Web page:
The virgin backpacker’s guide

So what were the First Degree PR team members like before they entered the corporate world?

Over the next few weeks we’re giving you a glimpse into our team’s colourful pasts. First up, with hordes of travellers heading off to the northern hemisphere to escape the Australian winter, our MD Caroline has been feeling all nostalgic about her 90s backpacking adventures in far north Queensland. Lucky for us she documented her experience, back when she thought she could’ve been a Lonely Planet contributor (shoulda, coulda, didna … she ended up working for the Tele instead).

For your reading pleasure, we’re throwing it back to circa 1996 to present you with the first instalment of a two-part series, showcasing Caroline’s top 10 handy (and hilarious) backpacking survival tips.

Part one:

One look at our luggage and the taxi driver easily deduces what sort of travellers we are. Sydney tags on unsoiled, untorn backpacks – not to mention our laborious effort with lugging the monstrous things into the boot – foretell the inexperience of brand new backpackers.

Two minutes into the ride she already begins to question our knowledge. “You girls are lucky the cyclone hasn’t hit yet. We should find out tomorrow if it’s coming or going.”

Bewildered, Gret and I turn to each other and simultaneously exclaim, “There’s a cyclone?”

She smirks as if to say, you have a lot to learn.

Lesson one: When shopping for a backpack, ensure that its size and weight capacity is proportionate to your weight. Shop assistants are usually very helpful and will fit you with one, just as if you were trying on a shoe. Features to look for are: a detachable daypack, lots of compartments for easy organising, an inner steel frame and padding on the shoulder straps and back area for comfort and good posture. Most backpacks are waterproof but if you are specifically camping in wet weather conditions, get one that you can access only from the top rather than the more popular ones that unzip all the way through. Most importantly, never fall for big, expensive brand names, but then again don’t get a cheapo backpack that will fall apart after two days.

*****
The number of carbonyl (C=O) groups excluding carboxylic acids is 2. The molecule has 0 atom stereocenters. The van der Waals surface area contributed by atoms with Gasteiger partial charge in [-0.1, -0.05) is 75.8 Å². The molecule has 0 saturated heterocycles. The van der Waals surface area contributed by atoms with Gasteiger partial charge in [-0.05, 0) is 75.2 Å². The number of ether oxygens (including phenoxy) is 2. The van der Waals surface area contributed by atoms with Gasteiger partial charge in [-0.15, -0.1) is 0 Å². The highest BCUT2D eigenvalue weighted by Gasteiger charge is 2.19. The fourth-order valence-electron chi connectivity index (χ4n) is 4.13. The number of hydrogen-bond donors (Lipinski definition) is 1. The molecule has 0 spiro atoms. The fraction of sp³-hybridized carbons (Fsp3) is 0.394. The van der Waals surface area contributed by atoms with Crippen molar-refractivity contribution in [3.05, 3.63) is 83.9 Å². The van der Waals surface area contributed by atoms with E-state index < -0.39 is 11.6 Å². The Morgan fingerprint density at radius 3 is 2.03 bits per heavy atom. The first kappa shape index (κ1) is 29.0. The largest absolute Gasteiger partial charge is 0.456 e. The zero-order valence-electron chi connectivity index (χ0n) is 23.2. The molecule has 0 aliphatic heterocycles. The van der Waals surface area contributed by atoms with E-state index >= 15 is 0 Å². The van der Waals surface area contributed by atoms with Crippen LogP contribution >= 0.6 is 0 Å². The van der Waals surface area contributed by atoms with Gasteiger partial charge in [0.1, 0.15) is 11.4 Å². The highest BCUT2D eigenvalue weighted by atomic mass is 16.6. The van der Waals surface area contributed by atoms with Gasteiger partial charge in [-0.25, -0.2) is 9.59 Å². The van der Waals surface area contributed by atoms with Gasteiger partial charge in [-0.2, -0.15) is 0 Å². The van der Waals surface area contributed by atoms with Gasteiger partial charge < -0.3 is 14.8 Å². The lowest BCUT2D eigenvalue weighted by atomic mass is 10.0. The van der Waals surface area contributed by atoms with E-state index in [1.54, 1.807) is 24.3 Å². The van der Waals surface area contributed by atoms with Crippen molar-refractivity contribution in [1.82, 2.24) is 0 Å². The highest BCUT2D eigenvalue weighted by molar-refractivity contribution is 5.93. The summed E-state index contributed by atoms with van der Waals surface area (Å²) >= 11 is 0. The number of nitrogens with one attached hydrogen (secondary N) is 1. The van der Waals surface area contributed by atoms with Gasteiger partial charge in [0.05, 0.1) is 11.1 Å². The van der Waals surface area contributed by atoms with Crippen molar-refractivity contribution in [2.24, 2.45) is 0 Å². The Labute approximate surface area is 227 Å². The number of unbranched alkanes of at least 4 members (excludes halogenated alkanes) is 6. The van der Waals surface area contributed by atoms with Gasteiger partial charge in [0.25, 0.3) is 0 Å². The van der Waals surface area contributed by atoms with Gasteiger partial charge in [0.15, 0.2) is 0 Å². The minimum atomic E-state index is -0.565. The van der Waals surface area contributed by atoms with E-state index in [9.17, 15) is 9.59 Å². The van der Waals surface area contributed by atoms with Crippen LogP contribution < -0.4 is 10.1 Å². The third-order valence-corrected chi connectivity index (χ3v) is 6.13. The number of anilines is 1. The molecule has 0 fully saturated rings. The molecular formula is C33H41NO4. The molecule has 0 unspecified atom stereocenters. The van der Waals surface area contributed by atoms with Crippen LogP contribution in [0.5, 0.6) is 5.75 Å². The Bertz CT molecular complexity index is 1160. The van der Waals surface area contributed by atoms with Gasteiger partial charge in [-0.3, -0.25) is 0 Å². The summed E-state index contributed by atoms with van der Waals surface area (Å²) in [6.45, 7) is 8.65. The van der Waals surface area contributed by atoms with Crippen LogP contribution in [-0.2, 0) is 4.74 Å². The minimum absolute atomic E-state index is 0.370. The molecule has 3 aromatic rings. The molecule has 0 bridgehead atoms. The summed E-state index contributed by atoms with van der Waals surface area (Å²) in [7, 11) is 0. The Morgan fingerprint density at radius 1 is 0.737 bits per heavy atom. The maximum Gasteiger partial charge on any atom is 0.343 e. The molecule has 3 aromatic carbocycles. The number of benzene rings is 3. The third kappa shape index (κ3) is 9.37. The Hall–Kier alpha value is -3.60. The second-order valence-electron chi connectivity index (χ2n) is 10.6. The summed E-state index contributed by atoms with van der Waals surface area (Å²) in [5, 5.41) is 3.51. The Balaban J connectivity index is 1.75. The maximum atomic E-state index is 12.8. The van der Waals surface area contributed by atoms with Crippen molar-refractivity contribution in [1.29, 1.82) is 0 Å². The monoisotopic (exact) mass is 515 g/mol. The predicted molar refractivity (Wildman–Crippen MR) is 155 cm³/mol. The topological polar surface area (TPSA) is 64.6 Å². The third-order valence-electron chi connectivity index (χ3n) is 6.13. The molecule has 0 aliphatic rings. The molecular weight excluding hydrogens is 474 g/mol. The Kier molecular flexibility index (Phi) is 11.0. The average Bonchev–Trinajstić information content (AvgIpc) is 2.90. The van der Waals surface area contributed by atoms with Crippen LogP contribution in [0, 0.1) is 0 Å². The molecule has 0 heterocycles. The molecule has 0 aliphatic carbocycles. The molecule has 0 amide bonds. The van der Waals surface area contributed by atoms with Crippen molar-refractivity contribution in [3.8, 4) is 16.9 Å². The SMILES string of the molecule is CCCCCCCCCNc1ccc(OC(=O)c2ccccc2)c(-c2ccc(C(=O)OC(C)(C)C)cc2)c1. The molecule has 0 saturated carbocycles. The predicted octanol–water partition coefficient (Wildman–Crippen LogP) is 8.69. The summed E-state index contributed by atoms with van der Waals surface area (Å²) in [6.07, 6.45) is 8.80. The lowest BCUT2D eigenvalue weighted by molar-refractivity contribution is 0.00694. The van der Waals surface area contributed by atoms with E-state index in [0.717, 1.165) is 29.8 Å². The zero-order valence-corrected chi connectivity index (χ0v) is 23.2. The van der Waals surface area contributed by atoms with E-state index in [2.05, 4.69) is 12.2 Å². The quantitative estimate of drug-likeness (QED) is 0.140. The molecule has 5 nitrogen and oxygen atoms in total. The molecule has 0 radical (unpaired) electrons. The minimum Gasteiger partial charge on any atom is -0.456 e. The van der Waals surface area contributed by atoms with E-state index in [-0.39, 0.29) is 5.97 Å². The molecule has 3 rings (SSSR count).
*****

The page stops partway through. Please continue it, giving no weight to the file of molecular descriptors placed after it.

Entering Calypso is like being transported to one of those American summer teenage flicks that blossomed in number during the eighties. Bob Marley’s languorous rhythm fills the humid air through speakers hidden behind tribal paraphernalia. Wooden masks, straw mats and cane furniture make up the decor.

To answer my query about why he needs eye protection indoors, our sunglass-donned receptionist pulls his Oakley’s down to reveal bloodshot eyes. He lets us assume he’s stoned and hands over our room keys – Jim Beam vouchers for the bar and the usual spiel about closing and opening hours, services, places to go, etc.

Eager to explore, we throw our luggage in the cubicle containing two single beds and a poster about butterflies that is to be our room for at least a couple of days. On the way there and back I notice that the tribal theme extends past reception to the bamboo lined bar, bistro and pool, all ensconced in dense tropical flora. It’s so tacky it’s good.

Lesson two: Hostels are budget but not necessarily dumpy accommodation. In Australia the standards are very good: the toilets, showers, and laundry are clean. The service is excellent and even the food is quite good and will satisfy vegetarian tastes. There are two authoritative bodies in Australia, YHA and VIP. Both publish handy booklets that list their respective hostel members – bibles for any self-respecting backpacker. In exchange for a fee, you can become a member of either organisation, entitling you to discounts off accommodation and some tours and activities. Then there are the independent hostels that are just as good as the others, and will often claim that YHA stands for ‘Yuck Hostels Association’. The biggest authority on quality and fun, however, are the backpackers themselves, so ask around. Most hostels offer dorms, twins or single rooms. Rates average out at around $l 5 per night.

Old habits die hard. Still wary about plunging into the role of rugged, practical backpacker, we regress to normal mode and go shopping. While stopping at an Italian cafe for gnocchi and tropical fruit cocktails, I realise that all this trekking through the rough terrain of Cairns town centre has taken its toll. The combination of cork thongs, humidity and sweat have produced painful blisters on my weary feet.